News

This Week: Talking “conversion therapy” with the author of “Boy Erased”

If you’ve been following Policy Watch’s continuing coverage of the push to outlaw so-called “conversion therapy” for LGBTQ youth in North Carolina, you may want to mark your calendars for an event in Durham this week.

LGBTQ advocacy group Equality NC is putting on a conversation with Garrard Conley, author of the best-selling “Boy Erased: A Memoir” and Sam Brinton, Head of Advocacy for the Trevor Project.

Conley’s 2016 memoir of surviving conversion therapy was adapted for the big screen last year. The film, directed by Joel Edgerton, stars Lucas Hedges, Nicole Kidman and Russell Crowe. It was nominated for two Golden Globe awards.

Conversion therapy has been outlawed in 16 states and Washington, D.C. A recent poll shows overwhelming bipartisan support for outlawing it in North Carolina.

News

New poll illuminates fears of North Carolinians from shootings to unemployment

Worth your time today: an interesting new poll from Elon University, conducted in partnership with The Raleigh News & Observer and The Durham Herald-Sun.

The poll asked 1,489 North Carolina adults about 37 various risks from climate change and crime to unemployment and drug addiction, gauging how unsafe each made them feel.

Topping the risks that made respondents feel “very unsafe” were shootings in public places.  Younger respondents were significantly more likely to feel “very unsafe” when asked about shootings in public places, reflecting concern over mass shootings at schools and a generational gap in preference for stronger gun laws.

Half of respondents under 30 said they feel “very unsafe” when it comes to public shootings. That’s 13 percentage points higher than the average and 21 percentage points higher than residents 65 years old or older.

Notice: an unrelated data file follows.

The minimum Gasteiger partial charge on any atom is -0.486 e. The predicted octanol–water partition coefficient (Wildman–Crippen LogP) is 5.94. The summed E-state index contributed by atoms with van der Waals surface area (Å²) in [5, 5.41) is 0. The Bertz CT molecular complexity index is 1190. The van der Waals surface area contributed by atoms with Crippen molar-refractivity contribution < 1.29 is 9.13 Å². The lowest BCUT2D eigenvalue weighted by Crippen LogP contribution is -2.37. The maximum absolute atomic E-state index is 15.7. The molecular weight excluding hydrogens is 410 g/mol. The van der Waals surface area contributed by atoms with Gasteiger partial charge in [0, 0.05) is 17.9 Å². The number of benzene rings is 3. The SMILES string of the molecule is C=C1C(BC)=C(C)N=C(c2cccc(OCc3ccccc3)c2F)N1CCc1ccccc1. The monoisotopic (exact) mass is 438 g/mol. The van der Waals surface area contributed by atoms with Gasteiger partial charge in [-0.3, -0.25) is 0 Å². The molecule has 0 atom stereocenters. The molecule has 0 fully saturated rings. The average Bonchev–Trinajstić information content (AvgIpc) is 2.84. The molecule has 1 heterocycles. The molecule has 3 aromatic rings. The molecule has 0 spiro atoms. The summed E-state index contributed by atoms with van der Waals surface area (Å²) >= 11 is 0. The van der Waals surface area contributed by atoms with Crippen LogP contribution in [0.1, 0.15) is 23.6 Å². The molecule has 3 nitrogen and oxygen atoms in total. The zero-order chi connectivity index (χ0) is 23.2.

Women and black respondents were also more likely to say public shootings made them feel unsafe when compared to white men.

Forty-five percent of women said public shootings made them feel “very unsafe” compared to 29 percent of men.

Fifty-two percent of black respondents said they feel “very unsafe” compared to 31 percent of white respondents.

Perhaps unsurprisingly, income level was also a major factor in how people responded. Respondents from households making less than $50,000 a year  were more likely to feel unsafe than those from households over $50,000.

Among the risks making lower income respondents feel most unsafe: unemployment, drug addiction and contaminated food and water.

Those concerns were significantly less prevalent in higher income households.

Twenty percent of respondents from households making less than $50,000 reported feeling “very unsafe” about unemployment.  Only 12 percent of respondents from households making more than $50,000 said it made them feel very unsafe.

A full 41 percent of respondents said they felt either “very unsafe” or “somewhat unsafe” about the cost of living.